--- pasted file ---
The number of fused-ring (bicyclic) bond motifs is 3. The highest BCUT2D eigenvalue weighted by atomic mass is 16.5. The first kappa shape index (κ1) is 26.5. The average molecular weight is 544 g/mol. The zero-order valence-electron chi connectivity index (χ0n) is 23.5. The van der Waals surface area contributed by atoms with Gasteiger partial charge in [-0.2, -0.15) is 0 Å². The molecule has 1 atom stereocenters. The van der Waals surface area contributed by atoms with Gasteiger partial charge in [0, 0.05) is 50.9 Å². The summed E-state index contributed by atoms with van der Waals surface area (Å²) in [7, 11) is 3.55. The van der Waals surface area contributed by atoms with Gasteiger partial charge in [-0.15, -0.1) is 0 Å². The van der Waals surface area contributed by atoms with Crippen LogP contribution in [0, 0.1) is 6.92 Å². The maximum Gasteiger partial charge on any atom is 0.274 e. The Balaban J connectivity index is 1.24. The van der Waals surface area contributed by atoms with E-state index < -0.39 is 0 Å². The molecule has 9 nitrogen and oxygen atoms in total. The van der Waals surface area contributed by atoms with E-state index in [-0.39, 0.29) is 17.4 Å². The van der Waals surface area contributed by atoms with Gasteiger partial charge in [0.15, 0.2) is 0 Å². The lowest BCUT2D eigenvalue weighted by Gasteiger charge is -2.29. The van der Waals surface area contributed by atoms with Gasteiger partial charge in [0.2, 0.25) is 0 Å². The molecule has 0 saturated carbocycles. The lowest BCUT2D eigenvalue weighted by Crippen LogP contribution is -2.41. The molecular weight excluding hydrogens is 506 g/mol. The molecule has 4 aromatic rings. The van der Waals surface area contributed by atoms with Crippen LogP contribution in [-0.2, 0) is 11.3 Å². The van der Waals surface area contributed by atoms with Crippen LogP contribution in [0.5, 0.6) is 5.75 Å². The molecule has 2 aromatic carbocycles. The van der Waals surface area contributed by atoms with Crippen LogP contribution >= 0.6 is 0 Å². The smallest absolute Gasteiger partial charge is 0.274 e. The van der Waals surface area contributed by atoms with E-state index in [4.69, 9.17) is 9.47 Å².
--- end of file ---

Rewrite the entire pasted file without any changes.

The number of fused-ring (bicyclic) bond motifs is 3. The highest BCUT2D eigenvalue weighted by atomic mass is 16.5. The first kappa shape index (κ1) is 26.5. The average molecular weight is 544 g/mol. The zero-order valence-electron chi connectivity index (χ0n) is 23.5. The van der Waals surface area contributed by atoms with Gasteiger partial charge in [-0.2, -0.15) is 0 Å². The molecule has 1 atom stereocenters. The van der Waals surface area contributed by atoms with Gasteiger partial charge in [0, 0.05) is 50.9 Å². The summed E-state index contributed by atoms with van der Waals surface area (Å²) in [7, 11) is 3.55. The van der Waals surface area contributed by atoms with Gasteiger partial charge in [-0.15, -0.1) is 0 Å². The van der Waals surface area contributed by atoms with Crippen LogP contribution in [0, 0.1) is 6.92 Å². The maximum Gasteiger partial charge on any atom is 0.274 e. The Balaban J connectivity index is 1.24. The van der Waals surface area contributed by atoms with E-state index < -0.39 is 0 Å². The molecule has 9 nitrogen and oxygen atoms in total. The van der Waals surface area contributed by atoms with E-state index in [-0.39, 0.29) is 17.4 Å². The van der Waals surface area contributed by atoms with Gasteiger partial charge in [0.15, 0.2) is 0 Å². The lowest BCUT2D eigenvalue weighted by Gasteiger charge is -2.29. The van der Waals surface area contributed by atoms with Gasteiger partial charge in [0.2, 0.25) is 0 Å². The molecule has 0 saturated carbocycles. The lowest BCUT2D eigenvalue weighted by Crippen LogP contribution is -2.41. The molecular weight excluding hydrogens is 506 g/mol. The molecule has 4 aromatic rings. The van der Waals surface area contributed by atoms with Crippen LogP contribution in [-0.2, 0) is 11.3 Å². The van der Waals surface area contributed by atoms with Crippen LogP contribution in [0.5, 0.6) is 5.75 Å². The molecule has 2 aromatic carbocycles. The van der Waals surface area contributed by atoms with Crippen LogP contribution >= 0.6 is 0 Å². The smallest absolute Gasteiger partial charge is 0.274 e. The van der Waals surface area contributed by atoms with E-state index in [4.69, 9.17) is 9.47 Å².